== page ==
College Football Overtime (cont.)
Last Friday night, I finally saw Moneyball. While hardly a baseball fan (as evidenced by going to the movies during the seventh game of the World Series), I could certainly relate to the story. I've long believed college football's most common statistical measure -- yardage gained and allowed -- is becoming increasingly outdated, and there may be no better example than Oklahoma State's defense.
During Oklahoma State's 59-24 win over formerly ranked Baylor on Saturday, the ABC broadcasters made a point of constantly referencing the Cowboys' 102nd-ranked total defense. After giving up another 622 yards Saturday, the unit dropped to 111th. Looking at those numbers, you would never know Oklahoma State led 49-3 at the start of the fourth quarter and wound up holding Robert Griffin III -- who came in with a 22-to-2 touchdown-to-interception ratio -- to one touchdown and two picks. Though he finished with 425 passing yards, Griffin had just 152 at halftime, by which point the Cowboys led 35-0.
"We played an awfully good game," said Cowboys defensive coordinator Bill Young. "We gave up a lot of yardage. We let them convert a little too much in middle of the field, but we were exceptional in the red zone."
Oklahoma State reminds me a lot of last year's Oregon team, and not because of the array of uniforms. The Cowboys and Ducks both had an electrifying offense that overshadowed an unsung and frankly misunderstood defense. In fact, Brandon Weeden and Co.'s quick-strike attack contributes to the Cowboys' unflattering defensive numbers. For one thing, the defense is constantly on the field, having played 660 snaps, including 105 on Saturday. By comparison, Alabama's defense has seen 458 plays. Oklahoma State's defense has essentially played two extra games.
Meanwhile, Young usually empties the bench by the fourth quarter, so the other team piles up meaningless yards and points against second- and third-stringers. "Against Tulsa [a 59-33 win] we were ready to start grabbing people out of the stands," Young said.
No one would confuse Oklahoma State's defense with Alabama's or LSU's, but the Cowboys have their share of playmakers -- defensive end Jamie Blatnick, linebacker Shaun Lewis, safety Daytawion Lowe and cornerback Brodrick Brown, among others -- who excel at one thing in particular: forcing turnovers. The Cowboys lead the nation in interceptions (17) and fumble recoveries (12).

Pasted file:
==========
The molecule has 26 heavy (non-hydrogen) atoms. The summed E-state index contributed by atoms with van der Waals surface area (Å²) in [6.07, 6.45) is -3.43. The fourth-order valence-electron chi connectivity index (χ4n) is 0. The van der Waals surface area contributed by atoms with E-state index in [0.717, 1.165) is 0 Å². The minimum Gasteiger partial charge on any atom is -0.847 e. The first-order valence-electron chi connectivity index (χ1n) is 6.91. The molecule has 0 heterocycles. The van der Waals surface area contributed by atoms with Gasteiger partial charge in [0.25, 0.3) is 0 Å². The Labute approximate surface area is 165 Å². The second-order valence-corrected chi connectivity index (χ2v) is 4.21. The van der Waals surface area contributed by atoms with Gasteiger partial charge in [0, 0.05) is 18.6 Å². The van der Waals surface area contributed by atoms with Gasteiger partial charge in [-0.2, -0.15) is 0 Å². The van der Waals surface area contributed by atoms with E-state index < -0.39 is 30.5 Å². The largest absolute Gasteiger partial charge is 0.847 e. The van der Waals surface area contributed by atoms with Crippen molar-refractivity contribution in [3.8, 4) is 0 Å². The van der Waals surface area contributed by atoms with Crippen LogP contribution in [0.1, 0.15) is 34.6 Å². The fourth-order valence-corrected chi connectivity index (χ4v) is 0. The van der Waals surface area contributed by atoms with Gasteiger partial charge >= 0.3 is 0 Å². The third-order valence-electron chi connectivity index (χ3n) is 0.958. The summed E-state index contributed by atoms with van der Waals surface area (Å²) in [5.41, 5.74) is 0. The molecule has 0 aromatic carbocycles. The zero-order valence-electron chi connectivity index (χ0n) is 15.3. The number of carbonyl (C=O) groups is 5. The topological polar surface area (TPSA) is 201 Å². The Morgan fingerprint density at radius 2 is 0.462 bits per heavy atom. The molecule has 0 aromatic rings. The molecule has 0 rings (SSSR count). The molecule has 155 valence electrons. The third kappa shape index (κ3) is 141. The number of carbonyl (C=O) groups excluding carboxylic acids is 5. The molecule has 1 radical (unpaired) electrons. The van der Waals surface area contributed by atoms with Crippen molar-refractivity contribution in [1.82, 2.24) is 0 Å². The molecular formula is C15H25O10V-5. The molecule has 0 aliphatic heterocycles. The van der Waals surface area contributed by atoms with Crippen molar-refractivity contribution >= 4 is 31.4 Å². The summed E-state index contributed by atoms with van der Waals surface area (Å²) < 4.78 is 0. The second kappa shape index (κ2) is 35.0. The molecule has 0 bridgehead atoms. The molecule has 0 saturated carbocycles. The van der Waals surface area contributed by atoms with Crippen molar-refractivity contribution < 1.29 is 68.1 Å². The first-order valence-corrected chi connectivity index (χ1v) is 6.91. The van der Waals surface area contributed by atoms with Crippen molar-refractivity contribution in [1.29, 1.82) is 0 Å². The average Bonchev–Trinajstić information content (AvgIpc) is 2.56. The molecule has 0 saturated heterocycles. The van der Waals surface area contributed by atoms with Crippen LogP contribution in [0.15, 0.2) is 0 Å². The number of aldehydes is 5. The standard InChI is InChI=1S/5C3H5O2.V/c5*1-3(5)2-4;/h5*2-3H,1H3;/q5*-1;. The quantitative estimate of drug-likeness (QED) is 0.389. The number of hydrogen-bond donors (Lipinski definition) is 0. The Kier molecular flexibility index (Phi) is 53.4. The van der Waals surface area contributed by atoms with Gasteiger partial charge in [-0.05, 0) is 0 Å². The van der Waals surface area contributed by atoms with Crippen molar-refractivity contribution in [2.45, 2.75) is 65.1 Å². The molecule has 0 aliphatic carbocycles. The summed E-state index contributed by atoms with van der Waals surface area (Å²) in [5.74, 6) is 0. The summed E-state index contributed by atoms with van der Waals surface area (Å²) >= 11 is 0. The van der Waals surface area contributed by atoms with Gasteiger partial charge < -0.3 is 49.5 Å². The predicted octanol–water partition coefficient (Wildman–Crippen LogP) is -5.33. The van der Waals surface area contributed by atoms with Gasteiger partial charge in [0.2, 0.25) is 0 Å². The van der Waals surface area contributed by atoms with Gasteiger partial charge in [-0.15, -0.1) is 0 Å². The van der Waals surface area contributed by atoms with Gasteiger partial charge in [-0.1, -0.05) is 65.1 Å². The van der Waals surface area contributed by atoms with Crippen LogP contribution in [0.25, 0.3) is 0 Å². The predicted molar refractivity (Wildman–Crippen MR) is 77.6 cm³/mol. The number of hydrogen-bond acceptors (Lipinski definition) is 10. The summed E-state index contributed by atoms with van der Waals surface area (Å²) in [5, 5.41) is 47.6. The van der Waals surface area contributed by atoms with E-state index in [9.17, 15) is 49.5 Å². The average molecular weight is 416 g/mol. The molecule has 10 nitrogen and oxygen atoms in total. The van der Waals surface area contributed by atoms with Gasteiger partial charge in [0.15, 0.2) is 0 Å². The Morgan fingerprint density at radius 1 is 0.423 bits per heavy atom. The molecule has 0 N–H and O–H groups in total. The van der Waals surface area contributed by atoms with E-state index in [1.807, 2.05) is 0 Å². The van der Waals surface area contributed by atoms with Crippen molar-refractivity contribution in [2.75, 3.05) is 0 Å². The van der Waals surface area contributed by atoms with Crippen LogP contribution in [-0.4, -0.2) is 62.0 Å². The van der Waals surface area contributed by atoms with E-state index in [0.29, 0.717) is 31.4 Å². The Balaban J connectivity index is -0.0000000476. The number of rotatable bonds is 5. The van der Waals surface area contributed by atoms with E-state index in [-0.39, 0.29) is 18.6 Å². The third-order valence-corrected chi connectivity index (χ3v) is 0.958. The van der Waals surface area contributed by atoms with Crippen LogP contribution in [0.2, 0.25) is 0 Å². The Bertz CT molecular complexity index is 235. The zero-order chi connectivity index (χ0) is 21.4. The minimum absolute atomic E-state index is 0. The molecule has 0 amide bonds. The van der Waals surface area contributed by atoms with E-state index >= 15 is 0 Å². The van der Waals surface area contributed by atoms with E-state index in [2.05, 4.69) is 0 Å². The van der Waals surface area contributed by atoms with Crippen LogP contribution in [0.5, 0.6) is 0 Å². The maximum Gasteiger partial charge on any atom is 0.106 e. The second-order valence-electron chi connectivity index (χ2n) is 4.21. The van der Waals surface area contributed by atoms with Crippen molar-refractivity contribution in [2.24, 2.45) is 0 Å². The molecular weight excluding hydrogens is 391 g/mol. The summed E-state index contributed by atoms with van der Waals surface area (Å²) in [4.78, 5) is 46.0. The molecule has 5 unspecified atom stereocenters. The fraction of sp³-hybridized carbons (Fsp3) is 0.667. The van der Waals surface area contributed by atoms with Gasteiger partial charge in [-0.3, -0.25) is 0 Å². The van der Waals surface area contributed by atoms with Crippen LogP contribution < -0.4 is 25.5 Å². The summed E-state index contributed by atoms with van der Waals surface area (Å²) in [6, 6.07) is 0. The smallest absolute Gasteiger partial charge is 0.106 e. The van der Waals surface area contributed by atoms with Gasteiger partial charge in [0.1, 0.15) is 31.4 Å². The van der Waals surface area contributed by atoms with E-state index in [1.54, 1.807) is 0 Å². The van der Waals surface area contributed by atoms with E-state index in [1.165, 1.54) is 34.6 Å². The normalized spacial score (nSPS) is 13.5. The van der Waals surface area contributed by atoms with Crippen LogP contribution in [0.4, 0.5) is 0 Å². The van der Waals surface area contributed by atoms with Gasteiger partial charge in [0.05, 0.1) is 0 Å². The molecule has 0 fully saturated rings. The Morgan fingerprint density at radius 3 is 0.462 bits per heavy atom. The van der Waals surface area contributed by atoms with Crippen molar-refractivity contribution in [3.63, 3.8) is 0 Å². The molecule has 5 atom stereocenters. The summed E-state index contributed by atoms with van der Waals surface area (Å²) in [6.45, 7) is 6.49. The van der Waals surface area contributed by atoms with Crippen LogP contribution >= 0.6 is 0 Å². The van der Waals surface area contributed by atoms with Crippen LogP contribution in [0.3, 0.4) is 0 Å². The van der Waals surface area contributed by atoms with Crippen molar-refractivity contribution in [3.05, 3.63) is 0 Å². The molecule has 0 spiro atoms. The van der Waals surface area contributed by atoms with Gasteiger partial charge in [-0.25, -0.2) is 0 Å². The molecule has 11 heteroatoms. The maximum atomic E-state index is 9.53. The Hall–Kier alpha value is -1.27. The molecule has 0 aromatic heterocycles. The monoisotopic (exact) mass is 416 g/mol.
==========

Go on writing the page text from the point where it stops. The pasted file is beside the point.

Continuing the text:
"Every single time in practice, we don't blow the whistle until we've had every possibility to strip the ball out," said Young. "We always post the number of turnovers we created the day before. If they don't get five a day against the scout team, we run after practice. ... It doesn't happen very often."
For a better read on Oklahoma State's defense, you might want to try Bill Connelly's S&P rankings, which measure play-by-play efficiency while eliminating garbage-time possessions. It's the closest thing we have to Moneyball. As of last week, the Cowboys ranked ... seventh.
It's been an unusual year in the Sun Belt. Troy, champion or co-champion for five straight seasons, is 2-5. FIU, co-champion last season and popular preseason pick, beat Louisville and UCF early but is just 2-2 in league play. Arkansas State, coached by former Blind Side star Hugh Freeze (Michael Oher's high school coach), is alone in first at 4-0 (6-2 overall), followed by Louisiana-Lafayette at 5-1 (7-2 overall).
But sitting there in third, having rallied from an 0-4 start to win its past four and go 4-1 in conference play, is the biggest surprise of them all: Western Kentucky. Since moving up to the Sun Belt and FBS in 2009, the Hilltoppers have often been viewed as team No. 120 out of 120. After going 0-12 that first year, the school fired coach David Elson and replaced him with former Stanford assistant and WKU alum Willie Taggart. He went 2-10 last year and began this season with losses to Kentucky, Navy, Indiana State and Arkansas State.
But the tide turned with an Oct. 6 double-overtime win at Middle Tennessee State. Led by star running back Bobby Rainey, the nation's sixth-leading rusher (126.8 yards per game), the Hilltoppers beat then 6-1 ULL two weeks ago, and on Saturday pulled out another overtime win, 31-28 over Louisiana-Monroe, capping off a wild finish in which the teams combined for three touchdowns in the final 59 seconds of regulation.
"This was a big win for our program," said Taggart. "In the past, the end of this game might have been a situation where we folded, but that shows the growth and progress of our football team to go out and get the win."
Sun Belt teams generally need at least seven wins to get a bowl berth, which will be no small feat for WKU since its remaining schedule includes a body bag game at LSU. But the fact that a bowl berth is even a possibility seemed unfathomable just two years ago.
Mini-previews for three of this week's big games:
LSU at Alabama, Saturday (8 p.m. ET): Remember when Les Miles won a national title with Nick Saban's players? Remember when he was on the hot seat a mere 12 months ago? Beat Saban in Bryant-Denny Stadium in a 1 vs. 2 game and he'll get his own shrine in Baton Rouge, right next to Mike the Tiger's.
South Carolina at Arkansas, Saturday (7:15 p.m. ET): If another pair of top 10 teams from the SEC meet but everyone's watching LSU-Alabama, does it still count? The Gamecocks need this one to stave off Georgia in the SEC East, but it won't be easy on the road against torrid Razorbacks quarterback Tyler Wilson.
Kansas State at Oklahoma State, Saturday (8 p.m. ET): Oklahoma rained on Bill Snyder's parade with a 58-17 rout in Manhattan. That does not bode well for the Wildcats as they travel to Stillwater, where the Cowboys have won their first four home games by scores of 61-34, 37-14, 70-28 and 59-24.
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